all-the-single-ladiesWhen I was a senior in college in 1986, Newsweek published a cover story proclaiming that college-educated women who failed to marry in their 20s faced abysmal odds of marrying at all. At the time, I had two reactions: 1) That’s unfair and ridiculous and 2) That won’t happen to me. The article also claimed that a 40-year-old single woman was “more likely to be killed by a terrorist” than find a mate. I couldn’t believe it. However, as the years flew by, the phrase reverberated in my head.

I’m now 51 and still single. At this point, I would say I’m ambivalent about marriage. I’ve had some close calls. And when I see couples who get along well, I feel twinges of envy. I would love that companionship and intimacy. Yes. But I’ve also witnessed the misery that ensues when partners feel like hostages. And—probably most importantly—I really like my life the way it is. I love my work, I have a great network of friends, and I have the freedom to do whatever I choose with my free time.

So I picked up Rebecca Traister’s ALL THE SINGLE LADIES (subtitled Unmarried Women and the Rise of an Independent Nation) with curiosity. And I found it highly affirming. Things that I’ve felt guilty about—mainly, not “getting with the program” and “settling” down with someone—are apparently things other women have struggled with, too. I mean, I suspected that, but I hadn’t given much thought to the history of women, how they have been treated in America, and how much organizing and protesting they’ve had to do to try to level the playing field. I am also embarrassed to admit that I didn’t know that birth control was illegal for married couples until 1965 and for unmarried people until 1972. Although I knew about the 1973 Roe v. Wade decision, I did not know that it took another full year for Congress to pass the Equal Credit Opportunity Act, which made it easier for women to secure credit cards, bank loans, and mortgages. What???

This book is eye-opening. And it makes me so grateful for all of the women who marched before me.

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BORN TO RUN by Bruce Springsteen

born-to-runTo some degree or another, we all inherit our parents’ pain. They inherited their parents’ pain, and their parents inherited their parents’ pain, and so on. It’s our emotional DNA. The question is what we do with it. We might do any number of things. If we are lucky enough to find something we’re passionate about, we might design buildings or create stunning artwork. We might spend long hours supporting a family or trying to help students write more coherently. In his memoir BORN TO RUN, Bruce Springsteen lays bare what he did. Music has been his passion and his salvation.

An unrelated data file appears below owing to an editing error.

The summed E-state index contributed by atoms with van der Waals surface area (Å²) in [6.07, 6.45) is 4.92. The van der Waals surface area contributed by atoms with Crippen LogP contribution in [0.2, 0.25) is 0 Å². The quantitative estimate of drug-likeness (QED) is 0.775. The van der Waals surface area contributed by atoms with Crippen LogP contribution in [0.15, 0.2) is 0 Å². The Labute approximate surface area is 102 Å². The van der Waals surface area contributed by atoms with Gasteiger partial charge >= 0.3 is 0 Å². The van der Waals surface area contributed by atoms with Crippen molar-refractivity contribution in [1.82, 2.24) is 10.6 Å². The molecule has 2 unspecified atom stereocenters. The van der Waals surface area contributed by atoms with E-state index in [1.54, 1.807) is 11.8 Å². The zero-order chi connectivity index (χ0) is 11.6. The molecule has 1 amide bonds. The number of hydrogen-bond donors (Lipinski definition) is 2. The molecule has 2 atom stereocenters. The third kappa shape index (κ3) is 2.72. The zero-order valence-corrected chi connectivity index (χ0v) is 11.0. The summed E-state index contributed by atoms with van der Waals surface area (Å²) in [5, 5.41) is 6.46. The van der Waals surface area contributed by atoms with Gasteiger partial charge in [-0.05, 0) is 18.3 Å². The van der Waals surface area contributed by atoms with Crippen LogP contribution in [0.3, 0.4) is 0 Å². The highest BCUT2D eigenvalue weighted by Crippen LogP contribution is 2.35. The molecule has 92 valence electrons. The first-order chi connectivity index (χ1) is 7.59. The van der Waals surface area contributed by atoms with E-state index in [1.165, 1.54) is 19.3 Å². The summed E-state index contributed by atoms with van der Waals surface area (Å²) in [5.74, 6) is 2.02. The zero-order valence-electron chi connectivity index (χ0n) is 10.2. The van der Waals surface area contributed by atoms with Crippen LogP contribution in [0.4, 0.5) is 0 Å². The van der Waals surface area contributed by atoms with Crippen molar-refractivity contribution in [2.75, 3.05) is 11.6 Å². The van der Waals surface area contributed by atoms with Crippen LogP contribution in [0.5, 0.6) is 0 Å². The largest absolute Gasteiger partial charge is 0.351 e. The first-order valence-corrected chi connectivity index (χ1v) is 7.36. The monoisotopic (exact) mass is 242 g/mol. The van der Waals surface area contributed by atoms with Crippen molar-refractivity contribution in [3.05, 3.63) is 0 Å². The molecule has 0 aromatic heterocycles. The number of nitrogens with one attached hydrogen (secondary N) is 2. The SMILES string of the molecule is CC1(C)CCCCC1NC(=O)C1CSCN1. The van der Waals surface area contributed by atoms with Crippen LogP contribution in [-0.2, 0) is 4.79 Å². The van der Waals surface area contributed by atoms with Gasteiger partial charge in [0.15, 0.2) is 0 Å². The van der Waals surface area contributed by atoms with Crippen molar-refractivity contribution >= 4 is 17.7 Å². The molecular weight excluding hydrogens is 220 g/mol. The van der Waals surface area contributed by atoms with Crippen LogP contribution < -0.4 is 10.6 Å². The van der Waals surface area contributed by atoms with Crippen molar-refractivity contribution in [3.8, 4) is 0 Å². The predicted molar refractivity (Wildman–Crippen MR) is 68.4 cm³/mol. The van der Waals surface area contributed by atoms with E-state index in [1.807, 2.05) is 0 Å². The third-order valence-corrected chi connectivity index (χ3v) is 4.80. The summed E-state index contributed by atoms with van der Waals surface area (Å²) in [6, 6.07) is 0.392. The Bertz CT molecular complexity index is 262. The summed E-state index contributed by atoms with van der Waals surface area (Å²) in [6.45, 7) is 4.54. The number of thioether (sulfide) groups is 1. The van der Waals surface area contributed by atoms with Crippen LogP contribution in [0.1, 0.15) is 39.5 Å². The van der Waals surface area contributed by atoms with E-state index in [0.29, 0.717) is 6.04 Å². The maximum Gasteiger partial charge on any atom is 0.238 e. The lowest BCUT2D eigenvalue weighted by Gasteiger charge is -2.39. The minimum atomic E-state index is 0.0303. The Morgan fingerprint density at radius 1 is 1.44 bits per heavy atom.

For anyone contemplating a career as a rock star, Springsteen’s life story makes clear that such a path is not something you pursue lightly. His difficult relationship with his father turned his fascination with music into an obsession, and once he realized that writing songs and performing gave him an outlet and a way to make sense of his life, nothing could stop him. He might be a multimillionaire now, but for many years he barely scraped by. At various points, he slept on other people’s floors or on the beach. He was never going to have an ordinary day job. From the beginning, he was all in.

Springsteen’s 500-plus page memoir reveals not only the back story of his musicianship—what it’s like trying to produce an album, what certain concerts felt like, where specific songs came from, how he and the E Street Band came together and broke up and came together—but also his long and still-ongoing journey toward personal growth. The son of a man who suffered from mental illness, drank, and took his anger out on his family, Springsteen writes openly of how he came to a point in his life when he fell apart and sought help from a therapist to figure out how to put himself back together. He spent decades in therapy, and while he still suffers from bouts of depression, the wisdom he derived from that work is apparent in the insights he shares about his relationships with his parents, his wife (and ex-wife), and his children.

This book is about Bruce Springsteen, of course. But it’s also more universal than that. It’s about what we all do with the hands we’re dealt. Bruce has played an amazing hand. And with this book, he invites us to reflect on our own.